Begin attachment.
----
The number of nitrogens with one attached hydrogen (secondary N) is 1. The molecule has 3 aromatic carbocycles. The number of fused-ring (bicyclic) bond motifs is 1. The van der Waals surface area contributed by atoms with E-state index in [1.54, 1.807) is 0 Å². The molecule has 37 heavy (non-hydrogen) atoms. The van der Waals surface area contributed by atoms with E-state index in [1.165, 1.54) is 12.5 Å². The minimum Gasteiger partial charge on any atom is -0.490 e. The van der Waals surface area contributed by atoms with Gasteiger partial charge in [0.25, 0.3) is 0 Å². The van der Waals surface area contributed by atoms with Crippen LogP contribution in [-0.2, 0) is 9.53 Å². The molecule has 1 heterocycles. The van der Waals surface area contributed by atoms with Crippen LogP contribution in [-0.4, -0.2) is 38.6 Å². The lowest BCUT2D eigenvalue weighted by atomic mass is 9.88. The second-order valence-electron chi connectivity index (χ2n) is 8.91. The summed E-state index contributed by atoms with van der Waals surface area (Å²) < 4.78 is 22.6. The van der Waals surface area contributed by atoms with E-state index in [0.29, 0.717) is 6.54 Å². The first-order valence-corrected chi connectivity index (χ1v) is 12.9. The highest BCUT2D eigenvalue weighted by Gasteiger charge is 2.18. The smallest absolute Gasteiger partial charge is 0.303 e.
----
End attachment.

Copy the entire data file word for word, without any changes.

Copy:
The number of nitrogens with one attached hydrogen (secondary N) is 1. The molecule has 3 aromatic carbocycles. The number of fused-ring (bicyclic) bond motifs is 1. The van der Waals surface area contributed by atoms with E-state index in [1.54, 1.807) is 0 Å². The molecule has 37 heavy (non-hydrogen) atoms. The van der Waals surface area contributed by atoms with E-state index in [1.165, 1.54) is 12.5 Å². The minimum Gasteiger partial charge on any atom is -0.490 e. The van der Waals surface area contributed by atoms with Gasteiger partial charge in [0.25, 0.3) is 0 Å². The van der Waals surface area contributed by atoms with Crippen LogP contribution in [-0.2, 0) is 9.53 Å². The molecule has 1 heterocycles. The van der Waals surface area contributed by atoms with Crippen LogP contribution in [-0.4, -0.2) is 38.6 Å². The lowest BCUT2D eigenvalue weighted by atomic mass is 9.88. The second-order valence-electron chi connectivity index (χ2n) is 8.91. The summed E-state index contributed by atoms with van der Waals surface area (Å²) < 4.78 is 22.6. The van der Waals surface area contributed by atoms with E-state index in [0.29, 0.717) is 6.54 Å². The first-order valence-corrected chi connectivity index (χ1v) is 12.9. The highest BCUT2D eigenvalue weighted by Gasteiger charge is 2.18. The smallest absolute Gasteiger partial charge is 0.303 e.